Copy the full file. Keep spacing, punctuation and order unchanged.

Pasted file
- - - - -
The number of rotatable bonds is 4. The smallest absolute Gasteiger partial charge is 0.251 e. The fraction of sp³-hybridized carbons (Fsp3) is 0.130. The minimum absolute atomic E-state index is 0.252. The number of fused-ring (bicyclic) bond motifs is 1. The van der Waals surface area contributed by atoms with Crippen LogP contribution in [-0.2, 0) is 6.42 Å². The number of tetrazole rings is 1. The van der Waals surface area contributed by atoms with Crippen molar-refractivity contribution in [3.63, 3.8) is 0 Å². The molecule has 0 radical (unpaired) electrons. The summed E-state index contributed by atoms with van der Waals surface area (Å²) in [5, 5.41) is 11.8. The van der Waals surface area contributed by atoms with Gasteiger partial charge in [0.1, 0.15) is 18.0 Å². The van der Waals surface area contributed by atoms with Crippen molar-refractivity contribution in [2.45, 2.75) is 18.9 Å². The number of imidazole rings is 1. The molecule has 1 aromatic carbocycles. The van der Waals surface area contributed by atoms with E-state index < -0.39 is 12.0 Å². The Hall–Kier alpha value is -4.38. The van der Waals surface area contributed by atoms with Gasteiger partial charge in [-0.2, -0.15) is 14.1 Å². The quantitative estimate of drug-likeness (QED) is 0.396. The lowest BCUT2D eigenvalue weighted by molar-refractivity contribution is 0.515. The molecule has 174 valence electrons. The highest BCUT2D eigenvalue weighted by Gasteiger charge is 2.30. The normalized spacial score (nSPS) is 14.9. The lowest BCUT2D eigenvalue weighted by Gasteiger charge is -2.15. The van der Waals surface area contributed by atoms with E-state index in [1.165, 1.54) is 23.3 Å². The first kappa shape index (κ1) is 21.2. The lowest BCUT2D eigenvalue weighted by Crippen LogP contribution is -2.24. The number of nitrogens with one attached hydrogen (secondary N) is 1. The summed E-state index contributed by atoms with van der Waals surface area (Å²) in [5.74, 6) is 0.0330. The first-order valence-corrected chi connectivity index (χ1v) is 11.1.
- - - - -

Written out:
The number of rotatable bonds is 4. The smallest absolute Gasteiger partial charge is 0.251 e. The fraction of sp³-hybridized carbons (Fsp3) is 0.130. The minimum absolute atomic E-state index is 0.252. The number of fused-ring (bicyclic) bond motifs is 1. The van der Waals surface area contributed by atoms with Crippen LogP contribution in [-0.2, 0) is 6.42 Å². The number of tetrazole rings is 1. The van der Waals surface area contributed by atoms with Crippen molar-refractivity contribution in [3.63, 3.8) is 0 Å². The molecule has 0 radical (unpaired) electrons. The summed E-state index contributed by atoms with van der Waals surface area (Å²) in [5, 5.41) is 11.8. The van der Waals surface area contributed by atoms with Gasteiger partial charge in [0.1, 0.15) is 18.0 Å². The van der Waals surface area contributed by atoms with Crippen molar-refractivity contribution in [2.45, 2.75) is 18.9 Å². The number of imidazole rings is 1. The molecule has 1 aromatic carbocycles. The van der Waals surface area contributed by atoms with E-state index < -0.39 is 12.0 Å². The Hall–Kier alpha value is -4.38. The van der Waals surface area contributed by atoms with Gasteiger partial charge in [-0.2, -0.15) is 14.1 Å². The quantitative estimate of drug-likeness (QED) is 0.396. The lowest BCUT2D eigenvalue weighted by molar-refractivity contribution is 0.515. The molecule has 174 valence electrons. The highest BCUT2D eigenvalue weighted by Gasteiger charge is 2.30. The normalized spacial score (nSPS) is 14.9. The lowest BCUT2D eigenvalue weighted by Gasteiger charge is -2.15. The van der Waals surface area contributed by atoms with E-state index in [1.165, 1.54) is 23.3 Å². The first kappa shape index (κ1) is 21.2. The lowest BCUT2D eigenvalue weighted by Crippen LogP contribution is -2.24. The number of nitrogens with one attached hydrogen (secondary N) is 1. The summed E-state index contributed by atoms with van der Waals surface area (Å²) in [5.74, 6) is 0.0330. The first-order valence-corrected chi connectivity index (χ1v) is 11.1.